Back to top

Scientist using iPad

Global and US transparency

The outcome of the 2016 election—and strongly voiced campaign promises to repeal the Affordable Care Act (ACA or “Obamacare”)—has fueled much talk and speculation about health care and health insurance. However, two important affected areas that have not received much attention are the Sunshine Act and FDA pharmaceutical sample disbursement reporting.

The Sunshine Act (Open Payments)
Open Payments (commonly known as the Sunshine Act) is part of ACA, as amended by the Health Care and Education Reconciliation Act of 2010. On August 1, 2013, "applicable” manufacturers were required to begin collecting detailed information about payments and “transfers of value” to health-care professionals and health-care organizations—with the first federal reports due on March 31, 2014.

If the ACA is repealed, it remains to be seen if the Sunshine Act will be carved out and remain in effect.

FDA sample disbursement reporting
Section 6004 of the ACA amended the Social Security Act to require the submission of certain drug sample information to the FDA no later than April 1 of each year, beginning on April 1, 2012. In particular, section 6004 requires manufacturers and authorized distributors of record (ADRs) for applicable drugs to annually report the identity and quantity of drug samples that were requested and distributed under the Federal Food, Drug, and Cosmetic Act (FD&C Act).

Similar to the Sunshine Act, if the ACA is repealed in its entirety, companies would no longer be required to collect information on pharmaceutical sample disbursements and report that information to the FDA.

Global transparency
Globally, transparency requirements are increasing for life sciences manufacturers that interact with HCPs and health-care organizations (HCOs). Evolving privacy laws and regulatory guidance around consent management affect a variety of areas, including:

  • Obtaining consent
  • Maintaining records of consent decisions
  • Aggregate versus individual reporting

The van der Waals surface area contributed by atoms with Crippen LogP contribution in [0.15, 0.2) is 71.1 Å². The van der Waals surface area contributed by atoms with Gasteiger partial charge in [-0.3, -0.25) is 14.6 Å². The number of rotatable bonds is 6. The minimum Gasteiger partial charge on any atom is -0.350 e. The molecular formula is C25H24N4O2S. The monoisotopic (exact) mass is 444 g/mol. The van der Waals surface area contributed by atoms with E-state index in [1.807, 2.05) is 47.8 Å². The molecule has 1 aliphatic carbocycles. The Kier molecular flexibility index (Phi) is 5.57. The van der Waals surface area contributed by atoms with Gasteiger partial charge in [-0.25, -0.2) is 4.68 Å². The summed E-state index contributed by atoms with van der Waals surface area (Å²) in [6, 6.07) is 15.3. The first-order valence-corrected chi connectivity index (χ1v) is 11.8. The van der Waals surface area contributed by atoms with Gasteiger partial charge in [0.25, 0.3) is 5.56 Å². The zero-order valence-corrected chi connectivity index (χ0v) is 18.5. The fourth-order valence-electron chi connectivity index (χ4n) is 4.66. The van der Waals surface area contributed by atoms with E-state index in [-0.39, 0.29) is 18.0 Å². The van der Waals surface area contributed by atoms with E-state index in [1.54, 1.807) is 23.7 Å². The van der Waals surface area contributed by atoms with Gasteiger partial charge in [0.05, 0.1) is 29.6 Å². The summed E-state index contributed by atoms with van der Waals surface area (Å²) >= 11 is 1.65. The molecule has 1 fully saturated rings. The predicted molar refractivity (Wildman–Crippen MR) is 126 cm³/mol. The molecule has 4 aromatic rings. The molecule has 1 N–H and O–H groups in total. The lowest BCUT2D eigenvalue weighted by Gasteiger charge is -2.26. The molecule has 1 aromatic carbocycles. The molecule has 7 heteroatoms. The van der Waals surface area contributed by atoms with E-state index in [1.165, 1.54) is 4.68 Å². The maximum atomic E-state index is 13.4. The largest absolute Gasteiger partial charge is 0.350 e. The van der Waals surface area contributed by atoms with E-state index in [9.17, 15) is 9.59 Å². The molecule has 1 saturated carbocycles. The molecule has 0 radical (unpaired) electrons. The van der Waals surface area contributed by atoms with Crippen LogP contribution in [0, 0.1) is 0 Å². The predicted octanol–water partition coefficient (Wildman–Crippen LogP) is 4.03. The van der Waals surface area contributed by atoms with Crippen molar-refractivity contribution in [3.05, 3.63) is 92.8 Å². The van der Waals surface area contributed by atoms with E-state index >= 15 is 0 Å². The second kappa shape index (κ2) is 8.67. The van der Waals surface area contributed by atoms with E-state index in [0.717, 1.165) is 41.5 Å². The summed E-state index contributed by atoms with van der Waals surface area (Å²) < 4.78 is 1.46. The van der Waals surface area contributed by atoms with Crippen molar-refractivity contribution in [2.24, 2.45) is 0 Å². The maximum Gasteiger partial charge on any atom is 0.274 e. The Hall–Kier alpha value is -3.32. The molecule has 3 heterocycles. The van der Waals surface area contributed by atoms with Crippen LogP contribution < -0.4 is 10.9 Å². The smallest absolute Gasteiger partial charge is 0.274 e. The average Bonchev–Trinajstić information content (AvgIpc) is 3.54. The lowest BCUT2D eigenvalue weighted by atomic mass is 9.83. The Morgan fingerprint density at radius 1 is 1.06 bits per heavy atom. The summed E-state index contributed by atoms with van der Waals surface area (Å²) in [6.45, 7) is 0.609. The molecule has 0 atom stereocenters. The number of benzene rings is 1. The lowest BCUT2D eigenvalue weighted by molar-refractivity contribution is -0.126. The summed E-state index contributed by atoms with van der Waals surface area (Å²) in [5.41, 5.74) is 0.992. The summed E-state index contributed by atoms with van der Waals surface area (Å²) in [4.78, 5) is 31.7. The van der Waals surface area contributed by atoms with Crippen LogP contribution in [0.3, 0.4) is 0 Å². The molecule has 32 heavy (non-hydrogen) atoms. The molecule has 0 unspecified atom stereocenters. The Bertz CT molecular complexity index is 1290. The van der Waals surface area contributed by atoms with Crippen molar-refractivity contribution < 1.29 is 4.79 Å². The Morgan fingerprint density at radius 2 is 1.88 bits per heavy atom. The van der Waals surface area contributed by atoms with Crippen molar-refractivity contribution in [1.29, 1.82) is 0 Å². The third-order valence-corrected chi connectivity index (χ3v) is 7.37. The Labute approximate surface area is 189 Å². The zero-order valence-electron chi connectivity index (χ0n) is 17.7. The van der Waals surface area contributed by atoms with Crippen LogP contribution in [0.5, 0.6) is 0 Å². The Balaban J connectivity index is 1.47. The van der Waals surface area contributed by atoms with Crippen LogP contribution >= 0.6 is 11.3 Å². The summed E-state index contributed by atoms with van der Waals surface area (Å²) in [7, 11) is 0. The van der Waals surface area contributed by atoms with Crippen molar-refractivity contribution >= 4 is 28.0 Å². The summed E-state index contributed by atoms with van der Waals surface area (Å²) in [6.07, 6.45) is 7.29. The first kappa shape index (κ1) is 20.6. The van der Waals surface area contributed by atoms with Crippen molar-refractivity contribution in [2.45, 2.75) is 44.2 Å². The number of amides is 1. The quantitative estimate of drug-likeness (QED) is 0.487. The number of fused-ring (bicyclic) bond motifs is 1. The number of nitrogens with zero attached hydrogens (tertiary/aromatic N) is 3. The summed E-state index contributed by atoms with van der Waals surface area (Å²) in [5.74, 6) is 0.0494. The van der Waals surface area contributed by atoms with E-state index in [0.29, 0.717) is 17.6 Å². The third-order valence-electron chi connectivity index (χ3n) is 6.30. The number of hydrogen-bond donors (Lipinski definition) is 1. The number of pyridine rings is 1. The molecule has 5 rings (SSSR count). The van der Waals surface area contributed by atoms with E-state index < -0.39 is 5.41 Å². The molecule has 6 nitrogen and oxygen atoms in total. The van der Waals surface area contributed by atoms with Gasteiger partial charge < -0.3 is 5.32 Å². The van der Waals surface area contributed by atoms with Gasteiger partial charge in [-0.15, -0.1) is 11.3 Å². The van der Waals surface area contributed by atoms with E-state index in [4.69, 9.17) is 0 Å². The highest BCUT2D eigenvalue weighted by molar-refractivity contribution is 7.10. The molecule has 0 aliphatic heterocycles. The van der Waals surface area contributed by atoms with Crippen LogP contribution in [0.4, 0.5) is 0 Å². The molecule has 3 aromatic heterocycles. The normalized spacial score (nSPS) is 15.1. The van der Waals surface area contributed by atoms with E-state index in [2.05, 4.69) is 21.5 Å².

• Evergreen contract terms

In the United States, the Centers for Medicare and Medicaid Services (CMS) has requested industry comments and feedback on a number of changes. These changes could increase the burden on manufacturers to identify, track, and report information to CMS. They could also increase the need to manage interactions appropriately from the start (via documented needs assessments, standardized and accurate FMV rates for payments to HCPs, and contracts for services) and to retain supporting documentation for future retrieval and use.

Back to top

Crop farmers in the field

Simplify compliance, focusing on strategic risks

Quality and compliance organizations are under pressure to add more business value by:

  • Shifting from after-the-fact checks to real-time detection and resolution of compliance and quality events 
  • Providing the business with predictive risk insights
  • Increasing visibility into non-United States activities and quality events 
  • Empowering markets outside the United States to take ownership of quality and compliance

In life sciences, compliance organizations have traditionally focused on ensuring quality and compliance after the fact. But this approach is costly and no longer sustainable.

That’s why, more and more, compliance is being embedded into business processes so that issues are detected in real time and fixed before they can continue downstream.

Back to top

Chemistry set

Look again

In today’s rapidly evolving marketplace environment, key business issues are converging with impacts felt across multiple industry sectors. What are the key trends, challenges, and opportunities that may affect your business and influence your strategy? Look for more perspectives and insights from some of Deloitte’s forward thinkers.

Discover more Industry Outlooks.

Back to top

Did you find this useful?